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March 1, 2013

Sequestration will not cause the sky to fall in Stephens County

DUNCAN —  

Automatic across the board budget cuts are scheduled to go into effect today, known as sequestration. The sequestration is a result of the Budget Control Act of 2011, which was designed to encourage legislative leaders to come up with a plan to  reduce the deficit.
Steve Fair, Republican National Committee Man For Obama, said the sequester was never actually meant to go into effect.
“It was to force them to sit down and look at each agency in a specific way,” he said.
Sequestration was never meant to happen,” Oklahoma Representative Dennis Johnson said. “It was meant to be so scary they would come to an agreement before it would happen.”
Because legislative leaders failed to come to a conclusion on an effective way to reduce government spending, each government agency will have a forced budget cut, which Johnson said amounts to 2.3 percent overall.
“As I understand, it is a 2.3 percent cut overall, which is a significant cut and it will hurt in some ways but we are not talking about a 50 percent reduction or anything I would call catastrophic,” he said.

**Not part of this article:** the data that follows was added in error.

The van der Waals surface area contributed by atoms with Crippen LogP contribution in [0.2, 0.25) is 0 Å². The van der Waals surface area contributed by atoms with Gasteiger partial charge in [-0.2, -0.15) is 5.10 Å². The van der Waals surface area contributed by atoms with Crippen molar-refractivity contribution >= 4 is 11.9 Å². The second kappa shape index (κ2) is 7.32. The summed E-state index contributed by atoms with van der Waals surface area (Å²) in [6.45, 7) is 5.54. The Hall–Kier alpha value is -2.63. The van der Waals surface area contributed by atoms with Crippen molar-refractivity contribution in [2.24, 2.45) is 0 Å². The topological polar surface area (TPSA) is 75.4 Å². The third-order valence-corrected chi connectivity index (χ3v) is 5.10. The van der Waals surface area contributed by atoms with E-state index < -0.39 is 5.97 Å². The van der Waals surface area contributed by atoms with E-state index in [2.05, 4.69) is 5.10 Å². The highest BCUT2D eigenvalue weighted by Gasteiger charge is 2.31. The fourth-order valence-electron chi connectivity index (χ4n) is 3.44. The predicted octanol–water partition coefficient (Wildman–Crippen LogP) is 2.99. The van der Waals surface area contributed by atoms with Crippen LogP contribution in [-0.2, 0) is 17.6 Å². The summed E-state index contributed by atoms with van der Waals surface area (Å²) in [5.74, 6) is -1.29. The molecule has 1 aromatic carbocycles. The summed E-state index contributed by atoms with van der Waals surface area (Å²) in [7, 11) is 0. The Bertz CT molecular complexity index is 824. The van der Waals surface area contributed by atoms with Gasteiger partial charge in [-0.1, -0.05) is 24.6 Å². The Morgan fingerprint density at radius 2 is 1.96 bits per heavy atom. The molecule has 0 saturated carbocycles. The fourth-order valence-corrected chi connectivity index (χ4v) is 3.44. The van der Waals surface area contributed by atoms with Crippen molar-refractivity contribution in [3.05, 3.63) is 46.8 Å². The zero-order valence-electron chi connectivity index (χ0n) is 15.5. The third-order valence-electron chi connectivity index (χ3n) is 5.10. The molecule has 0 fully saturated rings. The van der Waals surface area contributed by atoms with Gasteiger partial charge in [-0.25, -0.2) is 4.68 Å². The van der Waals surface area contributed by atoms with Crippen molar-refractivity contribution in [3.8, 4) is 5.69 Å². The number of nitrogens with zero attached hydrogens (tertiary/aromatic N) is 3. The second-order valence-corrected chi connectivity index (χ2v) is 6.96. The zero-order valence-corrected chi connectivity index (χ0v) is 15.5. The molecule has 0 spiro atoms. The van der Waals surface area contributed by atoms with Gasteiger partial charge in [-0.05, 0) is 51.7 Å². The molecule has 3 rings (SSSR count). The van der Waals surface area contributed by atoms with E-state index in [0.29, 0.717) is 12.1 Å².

Association of South Central Oklahoma Governments is one local agency that will be impacted by the budget cuts. Executive Director Blaine Smith said the cuts would reduce their budget by about $160,000. He said he anticipated this resulting in about six people not being able to go to workforce training.
“I do not see any drastic problem,” he said. “The sky is not going to fall. If you cannot take two percent of the trillion dollar budget, there is something wrong.”
While Fair agreed that the sky would not fall with these minimal budget cuts, he said this was not a good way to cut funds out of the budget. 
“It is not the best way to deal with government spending,” he said. “Quite frankly, it penalizes the agencies that are doing a good job.”

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